Late-stage lung cancer can cause uncomfortable symptoms. Cancer treatments also often have side effects.
A number of strategies can help you to cope with breathlessness, loss of appetite, fatigue, and more. You may also want to consider palliative care to manage both your symptoms and the emotional challenges of cancer.
Lung cancer may affect how you feel in various ways. Common symptoms of late-stage lung cancer include:
- extreme fatigue
- persistent coughing
- shortness of breath
- low appetite
Side effects of late-stage lung cancer treatments vary depending on the person and the type of treatment. A few common side effects include:
- pain and discomfort
- hair loss
- low iron levels (known as anemia), which can increase fatigue and shortness of breath
- infection and bleeding, since chemotherapy can lower blood counts
- changes in sexual functioning and fertility problems
Palliative care is also known as supportive care. This medical specialty helps you to manage the symptoms and side effects of cancer. It also provides support for your loved ones.
Ask your primary doctor about how palliative care might help you. A team of social workers will care for your physical and emotional well-being. They can help to:
- inform you about your prognosis and treatment options
- relieve stress
- reduce symptoms such as pain, shortness of breath, fatigue, nausea, loss of appetite, and sleep problems
- identify and address anxiety and depression
- improve your quality of life
Palliative care isn’t hospice care, and it’s not only for end of life. You can receive palliative care at any stage of your cancer journey. Many people continue to have cancer treatments while receiving palliative care.
Feeling fatigued all the time can be one of the most challenging parts of late-stage lung cancer. Physical, emotional, and mental fatigue can keep you from your daily activities.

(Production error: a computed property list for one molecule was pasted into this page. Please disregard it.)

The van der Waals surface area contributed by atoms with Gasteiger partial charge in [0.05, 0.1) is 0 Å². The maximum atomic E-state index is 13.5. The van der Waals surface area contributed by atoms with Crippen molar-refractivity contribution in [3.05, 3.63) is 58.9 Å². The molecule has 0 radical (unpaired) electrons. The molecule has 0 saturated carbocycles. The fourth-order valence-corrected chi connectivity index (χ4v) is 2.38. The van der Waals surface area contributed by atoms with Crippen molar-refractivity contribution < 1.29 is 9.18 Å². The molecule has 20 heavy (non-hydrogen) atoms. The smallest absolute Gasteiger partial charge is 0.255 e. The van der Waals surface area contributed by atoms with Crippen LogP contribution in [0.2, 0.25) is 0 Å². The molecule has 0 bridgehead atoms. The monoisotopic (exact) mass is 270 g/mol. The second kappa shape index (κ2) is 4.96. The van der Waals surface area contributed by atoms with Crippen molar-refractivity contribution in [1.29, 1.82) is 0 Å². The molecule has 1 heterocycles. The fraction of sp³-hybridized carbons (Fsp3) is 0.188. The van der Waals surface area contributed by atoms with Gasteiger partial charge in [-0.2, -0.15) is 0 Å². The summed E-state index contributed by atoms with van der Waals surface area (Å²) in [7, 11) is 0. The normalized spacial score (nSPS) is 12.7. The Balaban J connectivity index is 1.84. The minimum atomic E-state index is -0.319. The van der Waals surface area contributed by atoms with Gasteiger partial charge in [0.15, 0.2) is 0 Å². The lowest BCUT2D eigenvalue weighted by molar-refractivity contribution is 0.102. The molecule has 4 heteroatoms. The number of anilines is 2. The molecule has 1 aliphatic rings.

The cancer itself or the treatments you receive can cause fatigue. A number of strategies can help you to cope:
- Accept help from others. Family and friends care about you and genuinely want to help. Ask if they can assist with meal prep, errands, or tasks around the house.
- Prioritize your energy. It can be hard to accept that you can’t do everything you want to do. Save your energy for the things that feel the most important and give you the most joy and satisfaction.
- Plan time to rest. There may be times of the day that you tend to feel more tired. Take some time to rest and recharge when needed.
- Ask your doctor about checking your iron levels. Cancer treatments may decrease blood iron levels, which can worsen fatigue. Your doctor can you help manage iron deficiency with supplements or iron infusions.
Shortness of breath is a common lung cancer symptom. Treating common causes for shortness of breath and learning breathing techniques can help.
Treating the following causes for shortness of breath can help you to breathe easier:
- Tumor location. A tumor may be partly blocking your airway, making it hard to bring enough air into your lungs. Medical procedures may help reduce the size of the tumor to open your airways.
- Iron deficiency anemia. Anemia occurs when there are not enough red blood cells to carry oxygen throughout the body. Low red blood cell counts can be treated with iron supplements or infusions.